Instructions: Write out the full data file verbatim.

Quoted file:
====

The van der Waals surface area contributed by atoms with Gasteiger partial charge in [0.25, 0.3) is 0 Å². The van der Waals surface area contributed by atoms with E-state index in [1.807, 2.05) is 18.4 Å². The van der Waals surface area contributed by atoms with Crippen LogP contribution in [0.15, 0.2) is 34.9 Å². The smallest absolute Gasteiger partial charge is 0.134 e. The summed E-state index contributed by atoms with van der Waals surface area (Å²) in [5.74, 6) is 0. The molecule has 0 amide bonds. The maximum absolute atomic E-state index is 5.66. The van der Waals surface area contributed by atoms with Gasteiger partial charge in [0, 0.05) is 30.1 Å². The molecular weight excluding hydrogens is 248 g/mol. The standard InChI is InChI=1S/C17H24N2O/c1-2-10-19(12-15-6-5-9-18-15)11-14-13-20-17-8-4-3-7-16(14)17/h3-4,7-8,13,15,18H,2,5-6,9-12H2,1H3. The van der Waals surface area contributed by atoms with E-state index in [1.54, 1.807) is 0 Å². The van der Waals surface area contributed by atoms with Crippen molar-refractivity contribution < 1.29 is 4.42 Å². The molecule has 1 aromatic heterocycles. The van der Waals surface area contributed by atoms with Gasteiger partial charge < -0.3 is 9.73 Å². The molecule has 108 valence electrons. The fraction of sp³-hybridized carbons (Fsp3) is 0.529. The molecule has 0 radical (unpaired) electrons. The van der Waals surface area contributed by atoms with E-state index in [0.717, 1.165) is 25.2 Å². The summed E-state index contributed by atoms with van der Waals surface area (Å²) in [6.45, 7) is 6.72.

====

The van der Waals surface area contributed by atoms with Gasteiger partial charge in [0.25, 0.3) is 0 Å². The van der Waals surface area contributed by atoms with E-state index in [1.807, 2.05) is 18.4 Å². The van der Waals surface area contributed by atoms with Crippen LogP contribution in [0.15, 0.2) is 34.9 Å². The smallest absolute Gasteiger partial charge is 0.134 e. The summed E-state index contributed by atoms with van der Waals surface area (Å²) in [5.74, 6) is 0. The molecule has 0 amide bonds. The maximum absolute atomic E-state index is 5.66. The van der Waals surface area contributed by atoms with Gasteiger partial charge in [0, 0.05) is 30.1 Å². The molecular weight excluding hydrogens is 248 g/mol. The standard InChI is InChI=1S/C17H24N2O/c1-2-10-19(12-15-6-5-9-18-15)11-14-13-20-17-8-4-3-7-16(14)17/h3-4,7-8,13,15,18H,2,5-6,9-12H2,1H3. The van der Waals surface area contributed by atoms with E-state index in [1.54, 1.807) is 0 Å². The van der Waals surface area contributed by atoms with Crippen molar-refractivity contribution < 1.29 is 4.42 Å². The molecule has 1 aromatic heterocycles. The van der Waals surface area contributed by atoms with Gasteiger partial charge < -0.3 is 9.73 Å². The molecule has 108 valence electrons. The fraction of sp³-hybridized carbons (Fsp3) is 0.529. The molecule has 0 radical (unpaired) electrons. The van der Waals surface area contributed by atoms with E-state index in [0.717, 1.165) is 25.2 Å². The summed E-state index contributed by atoms with van der Waals surface area (Å²) in [6.45, 7) is 6.72.